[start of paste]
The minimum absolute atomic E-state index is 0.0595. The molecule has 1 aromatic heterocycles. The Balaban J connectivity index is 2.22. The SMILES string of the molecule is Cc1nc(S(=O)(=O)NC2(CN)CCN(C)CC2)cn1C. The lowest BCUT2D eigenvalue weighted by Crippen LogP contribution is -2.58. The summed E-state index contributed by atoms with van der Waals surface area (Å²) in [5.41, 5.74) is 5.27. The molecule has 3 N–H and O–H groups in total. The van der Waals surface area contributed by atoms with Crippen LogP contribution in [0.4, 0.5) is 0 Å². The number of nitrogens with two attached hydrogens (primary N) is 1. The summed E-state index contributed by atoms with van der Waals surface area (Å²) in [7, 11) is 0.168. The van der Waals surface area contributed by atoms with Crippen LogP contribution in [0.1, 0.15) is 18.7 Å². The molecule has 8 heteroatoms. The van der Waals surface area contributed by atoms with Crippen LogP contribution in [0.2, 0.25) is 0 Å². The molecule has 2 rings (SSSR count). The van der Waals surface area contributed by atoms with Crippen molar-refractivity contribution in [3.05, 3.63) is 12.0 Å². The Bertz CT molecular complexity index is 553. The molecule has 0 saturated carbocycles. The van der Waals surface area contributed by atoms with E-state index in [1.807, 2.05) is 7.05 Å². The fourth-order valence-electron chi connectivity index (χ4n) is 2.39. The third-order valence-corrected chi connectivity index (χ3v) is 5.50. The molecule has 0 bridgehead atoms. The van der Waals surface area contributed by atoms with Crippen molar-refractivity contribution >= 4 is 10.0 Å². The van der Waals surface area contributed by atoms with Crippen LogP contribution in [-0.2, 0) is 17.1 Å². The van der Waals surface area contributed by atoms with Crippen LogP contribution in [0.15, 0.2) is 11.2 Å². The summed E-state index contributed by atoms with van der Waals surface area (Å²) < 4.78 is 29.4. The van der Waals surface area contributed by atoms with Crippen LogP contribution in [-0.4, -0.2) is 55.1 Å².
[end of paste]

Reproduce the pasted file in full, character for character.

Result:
The minimum absolute atomic E-state index is 0.0595. The molecule has 1 aromatic heterocycles. The Balaban J connectivity index is 2.22. The SMILES string of the molecule is Cc1nc(S(=O)(=O)NC2(CN)CCN(C)CC2)cn1C. The lowest BCUT2D eigenvalue weighted by Crippen LogP contribution is -2.58. The summed E-state index contributed by atoms with van der Waals surface area (Å²) in [5.41, 5.74) is 5.27. The molecule has 3 N–H and O–H groups in total. The van der Waals surface area contributed by atoms with Crippen LogP contribution in [0.4, 0.5) is 0 Å². The number of nitrogens with two attached hydrogens (primary N) is 1. The summed E-state index contributed by atoms with van der Waals surface area (Å²) in [7, 11) is 0.168. The van der Waals surface area contributed by atoms with Crippen LogP contribution in [0.1, 0.15) is 18.7 Å². The molecule has 8 heteroatoms. The van der Waals surface area contributed by atoms with Crippen LogP contribution in [0.2, 0.25) is 0 Å². The molecule has 2 rings (SSSR count). The van der Waals surface area contributed by atoms with Crippen molar-refractivity contribution in [3.05, 3.63) is 12.0 Å². The Bertz CT molecular complexity index is 553. The molecule has 0 saturated carbocycles. The van der Waals surface area contributed by atoms with E-state index in [1.807, 2.05) is 7.05 Å². The fourth-order valence-electron chi connectivity index (χ4n) is 2.39. The third-order valence-corrected chi connectivity index (χ3v) is 5.50. The molecule has 0 bridgehead atoms. The van der Waals surface area contributed by atoms with Crippen molar-refractivity contribution >= 4 is 10.0 Å². The van der Waals surface area contributed by atoms with Crippen LogP contribution in [-0.2, 0) is 17.1 Å². The van der Waals surface area contributed by atoms with Crippen LogP contribution in [0.15, 0.2) is 11.2 Å². The summed E-state index contributed by atoms with van der Waals surface area (Å²) < 4.78 is 29.4. The van der Waals surface area contributed by atoms with Crippen LogP contribution in [-0.4, -0.2) is 55.1 Å².